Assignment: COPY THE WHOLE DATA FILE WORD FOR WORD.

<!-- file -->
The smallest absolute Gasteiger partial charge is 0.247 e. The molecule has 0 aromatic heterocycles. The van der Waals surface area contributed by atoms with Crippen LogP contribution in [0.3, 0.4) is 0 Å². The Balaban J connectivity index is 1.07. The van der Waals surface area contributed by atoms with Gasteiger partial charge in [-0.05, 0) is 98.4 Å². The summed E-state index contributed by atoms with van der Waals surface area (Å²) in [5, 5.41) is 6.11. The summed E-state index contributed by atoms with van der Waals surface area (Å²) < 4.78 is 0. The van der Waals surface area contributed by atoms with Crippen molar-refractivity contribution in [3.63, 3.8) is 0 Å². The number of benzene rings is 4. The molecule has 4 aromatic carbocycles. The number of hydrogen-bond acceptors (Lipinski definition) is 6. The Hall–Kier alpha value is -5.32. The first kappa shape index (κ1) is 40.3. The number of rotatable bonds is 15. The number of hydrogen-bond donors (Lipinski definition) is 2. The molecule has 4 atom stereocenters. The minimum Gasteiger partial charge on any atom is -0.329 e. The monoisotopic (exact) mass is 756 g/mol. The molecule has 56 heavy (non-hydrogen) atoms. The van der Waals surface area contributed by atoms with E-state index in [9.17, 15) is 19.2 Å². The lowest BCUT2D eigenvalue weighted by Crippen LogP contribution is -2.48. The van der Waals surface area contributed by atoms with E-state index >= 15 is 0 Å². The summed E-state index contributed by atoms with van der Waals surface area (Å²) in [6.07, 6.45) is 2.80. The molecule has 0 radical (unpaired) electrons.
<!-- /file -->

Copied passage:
The smallest absolute Gasteiger partial charge is 0.247 e. The molecule has 0 aromatic heterocycles. The van der Waals surface area contributed by atoms with Crippen LogP contribution in [0.3, 0.4) is 0 Å². The Balaban J connectivity index is 1.07. The van der Waals surface area contributed by atoms with Gasteiger partial charge in [-0.05, 0) is 98.4 Å². The summed E-state index contributed by atoms with van der Waals surface area (Å²) in [5, 5.41) is 6.11. The summed E-state index contributed by atoms with van der Waals surface area (Å²) < 4.78 is 0. The van der Waals surface area contributed by atoms with Crippen molar-refractivity contribution in [3.63, 3.8) is 0 Å². The number of benzene rings is 4. The molecule has 4 aromatic carbocycles. The number of hydrogen-bond acceptors (Lipinski definition) is 6. The Hall–Kier alpha value is -5.32. The first kappa shape index (κ1) is 40.3. The number of rotatable bonds is 15. The number of hydrogen-bond donors (Lipinski definition) is 2. The molecule has 4 atom stereocenters. The minimum Gasteiger partial charge on any atom is -0.329 e. The monoisotopic (exact) mass is 756 g/mol. The molecule has 56 heavy (non-hydrogen) atoms. The van der Waals surface area contributed by atoms with E-state index in [9.17, 15) is 19.2 Å². The lowest BCUT2D eigenvalue weighted by Crippen LogP contribution is -2.48. The van der Waals surface area contributed by atoms with E-state index >= 15 is 0 Å². The summed E-state index contributed by atoms with van der Waals surface area (Å²) in [6.07, 6.45) is 2.80. The molecule has 0 radical (unpaired) electrons.